Why Zero Trust Should be the Foundation of your Security Architecture

What is Zero Trust?

Even prior to the COVID-19 pandemic, organizations have been through a period of massive digital transformation. Increasingly, work is being done outside of the traditional office which changes the dynamic of security. The edge is no longer simple to define, it is more fluid and follows the users with their multiple devices. ThunderCat and NetApp took a deeper dive on how to build your security architecture in our latest Forrester Research Report.

In response to these needs NIST released Special Publication 800-207, which defines Zero Trust as:

  • Zero trust (ZT) is the term for an evolving set of cybersecurity paradigms that move network defenses from static, network-based perimeters to focus on users, assets, and resources.
  • A zero-trust architecture (ZTA) uses zero trust principles to plan enterprise infrastructure and workflows. 
  • Zero trust assumes there is no implicit trust granted to assets or user accounts based solely on their physical or network location (i.e., local area networks versus the Internet).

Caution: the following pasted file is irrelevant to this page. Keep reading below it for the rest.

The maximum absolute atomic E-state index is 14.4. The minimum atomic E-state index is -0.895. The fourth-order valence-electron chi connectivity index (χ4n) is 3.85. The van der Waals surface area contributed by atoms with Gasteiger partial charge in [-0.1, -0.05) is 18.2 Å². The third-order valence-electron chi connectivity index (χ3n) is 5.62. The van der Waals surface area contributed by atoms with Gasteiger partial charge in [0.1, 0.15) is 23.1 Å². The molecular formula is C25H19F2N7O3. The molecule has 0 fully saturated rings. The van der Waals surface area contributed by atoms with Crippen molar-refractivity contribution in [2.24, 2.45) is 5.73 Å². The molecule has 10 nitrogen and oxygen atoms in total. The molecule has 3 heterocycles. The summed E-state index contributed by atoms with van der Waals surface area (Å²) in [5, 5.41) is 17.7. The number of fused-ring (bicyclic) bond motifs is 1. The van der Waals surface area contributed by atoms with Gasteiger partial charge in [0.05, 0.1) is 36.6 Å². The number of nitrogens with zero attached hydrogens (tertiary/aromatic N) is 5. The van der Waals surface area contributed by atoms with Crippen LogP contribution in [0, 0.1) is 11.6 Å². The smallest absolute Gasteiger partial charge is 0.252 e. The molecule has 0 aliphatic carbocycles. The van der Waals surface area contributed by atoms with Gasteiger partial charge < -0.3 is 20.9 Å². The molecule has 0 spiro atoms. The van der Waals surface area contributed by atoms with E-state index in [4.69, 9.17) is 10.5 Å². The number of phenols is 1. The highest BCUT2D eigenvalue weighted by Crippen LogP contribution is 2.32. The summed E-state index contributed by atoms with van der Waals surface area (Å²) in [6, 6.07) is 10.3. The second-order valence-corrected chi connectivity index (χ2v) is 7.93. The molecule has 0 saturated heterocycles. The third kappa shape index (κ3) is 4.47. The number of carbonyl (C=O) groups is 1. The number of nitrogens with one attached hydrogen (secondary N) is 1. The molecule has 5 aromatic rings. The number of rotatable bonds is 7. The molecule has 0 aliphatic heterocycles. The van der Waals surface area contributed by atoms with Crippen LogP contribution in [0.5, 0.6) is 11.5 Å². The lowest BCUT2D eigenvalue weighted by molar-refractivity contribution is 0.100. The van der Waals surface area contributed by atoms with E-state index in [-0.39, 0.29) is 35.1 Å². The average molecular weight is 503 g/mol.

• Authentication and authorization (both user and device) are discrete functions performed before a session to an enterprise resource is established. 
  • Zero trust is a response to enterprise network trends that include remote users and cloud-based assets that are not located within an enterprise owned network boundary.
  • Zero trust focus on protecting resources, not network segments, as the network location is no longer seen as the prime component to the security posture of the resource.

Zero Trust cannot be treated like a diet, it needs to become habitual. Zero Trust principles must be ingrained in your organization’s IT culture.

Read our full report with NetApp and Forrester Research to learn how you can start the move towards a zero trust architecture.